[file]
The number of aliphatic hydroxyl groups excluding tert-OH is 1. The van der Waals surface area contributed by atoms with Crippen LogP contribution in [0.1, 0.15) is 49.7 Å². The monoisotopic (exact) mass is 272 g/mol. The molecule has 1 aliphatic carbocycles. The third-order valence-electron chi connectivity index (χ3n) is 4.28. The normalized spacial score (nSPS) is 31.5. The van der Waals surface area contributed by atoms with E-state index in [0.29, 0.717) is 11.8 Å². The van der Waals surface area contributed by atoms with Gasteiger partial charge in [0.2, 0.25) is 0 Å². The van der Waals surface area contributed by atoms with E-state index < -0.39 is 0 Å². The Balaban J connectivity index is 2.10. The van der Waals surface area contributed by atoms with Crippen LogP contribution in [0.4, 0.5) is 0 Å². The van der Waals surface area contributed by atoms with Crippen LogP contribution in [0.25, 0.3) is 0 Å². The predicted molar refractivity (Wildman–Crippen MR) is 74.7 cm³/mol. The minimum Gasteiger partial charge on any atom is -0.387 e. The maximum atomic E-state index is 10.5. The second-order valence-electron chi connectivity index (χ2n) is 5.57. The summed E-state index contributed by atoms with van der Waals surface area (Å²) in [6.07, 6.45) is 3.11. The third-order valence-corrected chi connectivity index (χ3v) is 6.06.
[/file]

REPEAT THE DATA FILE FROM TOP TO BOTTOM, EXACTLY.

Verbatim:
The number of aliphatic hydroxyl groups excluding tert-OH is 1. The van der Waals surface area contributed by atoms with Crippen LogP contribution in [0.1, 0.15) is 49.7 Å². The monoisotopic (exact) mass is 272 g/mol. The molecule has 1 aliphatic carbocycles. The third-order valence-electron chi connectivity index (χ3n) is 4.28. The normalized spacial score (nSPS) is 31.5. The van der Waals surface area contributed by atoms with E-state index in [0.29, 0.717) is 11.8 Å². The van der Waals surface area contributed by atoms with Gasteiger partial charge in [0.2, 0.25) is 0 Å². The van der Waals surface area contributed by atoms with E-state index < -0.39 is 0 Å². The Balaban J connectivity index is 2.10. The van der Waals surface area contributed by atoms with Crippen LogP contribution in [0.4, 0.5) is 0 Å². The van der Waals surface area contributed by atoms with Crippen LogP contribution in [0.25, 0.3) is 0 Å². The predicted molar refractivity (Wildman–Crippen MR) is 74.7 cm³/mol. The minimum Gasteiger partial charge on any atom is -0.387 e. The maximum atomic E-state index is 10.5. The second-order valence-electron chi connectivity index (χ2n) is 5.57. The summed E-state index contributed by atoms with van der Waals surface area (Å²) in [6.07, 6.45) is 3.11. The third-order valence-corrected chi connectivity index (χ3v) is 6.06.